From old Sheridan (the father of Richard Brinsley) Lord Braybrooke heard some curious anecdotes of her early life.
Mrs. Gunning (her mother) consulted Sheridan as to what she should do with her two beautiful but penniless daughters. He recommended that they should be presented at the Castle. Here a great difficulty occurred: by what possible means where they to procure court dresses?
This Sheridan obviated: he was at that time manager of the Dublin Theatre, and offered them a loan of the stage dresses of Lady Macbeth and Juliet. In these they appeared most lovely; and Sheridan, after having attended the toilet, claimed a salute from each as his reward.
Very soon after this, a most diabolical scheme was formed by some unprincipled young men; they invited Mrs. Gunning and her two daughters to dinner, and infused strong narcotics in the wine, intending to take advantage of the intoxication which must ensue to carry off the two young women.
Fortunately, Sheridan discovered their base designs, and arrived just in time to rescue the ladies. He lived to see one of these girls Duchess of Argyle, and the other Countess of Coventry; and, it is melancholy to add, lived to see his application for admission to their parties rejected.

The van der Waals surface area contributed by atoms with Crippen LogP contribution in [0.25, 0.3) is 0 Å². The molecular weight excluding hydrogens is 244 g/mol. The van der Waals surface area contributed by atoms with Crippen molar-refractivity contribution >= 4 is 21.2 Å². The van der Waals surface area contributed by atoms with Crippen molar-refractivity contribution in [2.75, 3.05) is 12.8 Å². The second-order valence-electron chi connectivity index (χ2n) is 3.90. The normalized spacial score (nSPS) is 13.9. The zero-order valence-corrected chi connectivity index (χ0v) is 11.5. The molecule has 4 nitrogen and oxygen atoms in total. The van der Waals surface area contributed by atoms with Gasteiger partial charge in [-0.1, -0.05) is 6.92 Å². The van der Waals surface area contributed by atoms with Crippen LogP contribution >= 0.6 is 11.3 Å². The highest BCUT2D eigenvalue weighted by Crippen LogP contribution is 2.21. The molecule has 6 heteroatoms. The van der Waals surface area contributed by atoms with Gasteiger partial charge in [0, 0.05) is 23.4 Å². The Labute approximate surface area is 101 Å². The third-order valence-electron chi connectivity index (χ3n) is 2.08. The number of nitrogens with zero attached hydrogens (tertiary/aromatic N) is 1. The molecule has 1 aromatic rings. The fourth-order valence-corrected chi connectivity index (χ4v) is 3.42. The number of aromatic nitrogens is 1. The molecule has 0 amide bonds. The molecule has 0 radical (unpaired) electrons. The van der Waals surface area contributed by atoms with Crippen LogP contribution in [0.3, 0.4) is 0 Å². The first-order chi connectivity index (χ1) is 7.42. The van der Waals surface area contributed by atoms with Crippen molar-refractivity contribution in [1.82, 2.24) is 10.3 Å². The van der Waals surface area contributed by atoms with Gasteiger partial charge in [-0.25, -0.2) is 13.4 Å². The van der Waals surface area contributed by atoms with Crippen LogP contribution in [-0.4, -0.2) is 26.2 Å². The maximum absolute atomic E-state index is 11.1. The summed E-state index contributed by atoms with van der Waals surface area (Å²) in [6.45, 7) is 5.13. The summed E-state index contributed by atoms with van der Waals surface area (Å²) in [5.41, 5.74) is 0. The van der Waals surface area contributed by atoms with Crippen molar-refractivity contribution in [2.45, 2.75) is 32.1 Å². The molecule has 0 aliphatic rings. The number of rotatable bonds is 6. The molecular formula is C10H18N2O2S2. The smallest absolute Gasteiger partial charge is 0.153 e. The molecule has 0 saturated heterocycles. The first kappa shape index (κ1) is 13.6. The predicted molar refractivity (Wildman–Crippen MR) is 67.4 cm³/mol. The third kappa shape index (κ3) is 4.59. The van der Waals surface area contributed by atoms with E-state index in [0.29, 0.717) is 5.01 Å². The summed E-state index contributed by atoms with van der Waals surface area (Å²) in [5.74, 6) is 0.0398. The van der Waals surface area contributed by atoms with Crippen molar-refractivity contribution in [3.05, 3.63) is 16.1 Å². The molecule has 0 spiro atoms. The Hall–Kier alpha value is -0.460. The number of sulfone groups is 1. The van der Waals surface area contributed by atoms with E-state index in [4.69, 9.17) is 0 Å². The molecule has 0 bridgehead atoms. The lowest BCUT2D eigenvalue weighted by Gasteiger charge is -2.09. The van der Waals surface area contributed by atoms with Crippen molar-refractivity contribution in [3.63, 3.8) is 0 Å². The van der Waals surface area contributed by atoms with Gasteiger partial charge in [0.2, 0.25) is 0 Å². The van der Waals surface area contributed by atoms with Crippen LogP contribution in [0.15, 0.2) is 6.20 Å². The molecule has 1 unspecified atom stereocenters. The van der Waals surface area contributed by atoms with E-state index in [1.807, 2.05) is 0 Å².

Lady Coventry enjoyed one very singular triumph. Having one day casually mentioned to the king, that she could not walk in the Mall because the crowd who came to gaze at her pressed round her in a way that was quite alarming, his Majesty gallantly exclaimed that the finest woman in England should not be prevented from gracing the Mall. He desired that whenever she wished to walk she would send notice to the
captain upon guard, and at the same time ordered that she should be attended by a sergeant's guard.
She walked several times with this train: of course, the crowd increased; but they were prevented from pressing upon her, and her vanity, which was excessive, must have received the highest gratification in this singular distinction.*
** * These stories of the Gunnings might be amply confirmed from contemporary accounts of them. Walpole states that they borrowed court dresses to attend a drawing-room at the Castle, Dublin, from Peg Woffington, and writes thus of them in 1751:
'There are two Irish girls of no fortune, who are declared the handsomest women alive. I think their being two so handsome, and both such perfect figures, is their chief excellence, for, singly, I have seen much handsomer figures than either: however, they can't walk in the park, or go to Vauxhall, but such mobs follow them that they are therefore driven away.'
Lady Coventry died in September 1760, in her twenty-seventh year, of a consumption. Till within a few days of her death, she lay on a couch with a looking-glass in her hand. When she found her beauty, which she idolized, was quite gone, she took to her bed and would be seen by nobody—not even by her nurse, suffering only the light of a lamp in her room. She then took leave of her husband, who had forgiven her errore, and died with the utmost resignation.'— (Walpole).